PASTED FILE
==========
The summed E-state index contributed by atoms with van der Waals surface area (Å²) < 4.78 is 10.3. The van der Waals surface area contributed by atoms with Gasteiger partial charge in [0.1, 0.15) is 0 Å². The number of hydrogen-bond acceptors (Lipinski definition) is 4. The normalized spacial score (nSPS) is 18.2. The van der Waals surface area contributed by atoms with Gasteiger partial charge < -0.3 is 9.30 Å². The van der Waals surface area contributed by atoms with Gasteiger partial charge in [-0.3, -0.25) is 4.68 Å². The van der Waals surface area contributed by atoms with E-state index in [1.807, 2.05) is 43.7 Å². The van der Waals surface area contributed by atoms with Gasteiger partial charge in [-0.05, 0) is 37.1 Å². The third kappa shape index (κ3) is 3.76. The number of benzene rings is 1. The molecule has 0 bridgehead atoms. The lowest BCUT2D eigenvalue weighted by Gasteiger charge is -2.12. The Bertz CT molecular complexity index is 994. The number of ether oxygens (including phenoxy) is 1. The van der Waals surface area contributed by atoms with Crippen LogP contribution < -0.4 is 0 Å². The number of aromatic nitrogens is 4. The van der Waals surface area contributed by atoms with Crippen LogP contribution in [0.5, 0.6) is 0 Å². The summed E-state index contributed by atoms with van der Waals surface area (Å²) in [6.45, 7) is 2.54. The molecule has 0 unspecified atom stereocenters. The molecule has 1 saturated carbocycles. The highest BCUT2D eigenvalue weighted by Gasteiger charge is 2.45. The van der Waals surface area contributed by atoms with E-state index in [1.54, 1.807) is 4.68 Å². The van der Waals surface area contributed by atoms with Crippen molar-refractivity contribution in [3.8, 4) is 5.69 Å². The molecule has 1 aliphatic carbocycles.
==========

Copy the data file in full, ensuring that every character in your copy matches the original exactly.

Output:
The summed E-state index contributed by atoms with van der Waals surface area (Å²) < 4.78 is 10.3. The van der Waals surface area contributed by atoms with Gasteiger partial charge in [0.1, 0.15) is 0 Å². The number of hydrogen-bond acceptors (Lipinski definition) is 4. The normalized spacial score (nSPS) is 18.2. The van der Waals surface area contributed by atoms with Gasteiger partial charge < -0.3 is 9.30 Å². The van der Waals surface area contributed by atoms with Gasteiger partial charge in [-0.3, -0.25) is 4.68 Å². The van der Waals surface area contributed by atoms with E-state index in [1.807, 2.05) is 43.7 Å². The van der Waals surface area contributed by atoms with Gasteiger partial charge in [-0.05, 0) is 37.1 Å². The third kappa shape index (κ3) is 3.76. The number of benzene rings is 1. The molecule has 0 bridgehead atoms. The lowest BCUT2D eigenvalue weighted by Gasteiger charge is -2.12. The Bertz CT molecular complexity index is 994. The number of ether oxygens (including phenoxy) is 1. The van der Waals surface area contributed by atoms with Crippen LogP contribution < -0.4 is 0 Å². The number of aromatic nitrogens is 4. The van der Waals surface area contributed by atoms with Crippen LogP contribution in [0.5, 0.6) is 0 Å². The summed E-state index contributed by atoms with van der Waals surface area (Å²) in [6.45, 7) is 2.54. The molecule has 0 unspecified atom stereocenters. The molecule has 1 saturated carbocycles. The highest BCUT2D eigenvalue weighted by Gasteiger charge is 2.45. The van der Waals surface area contributed by atoms with E-state index in [1.54, 1.807) is 4.68 Å². The van der Waals surface area contributed by atoms with Crippen molar-refractivity contribution in [3.8, 4) is 5.69 Å². The molecule has 1 aliphatic carbocycles.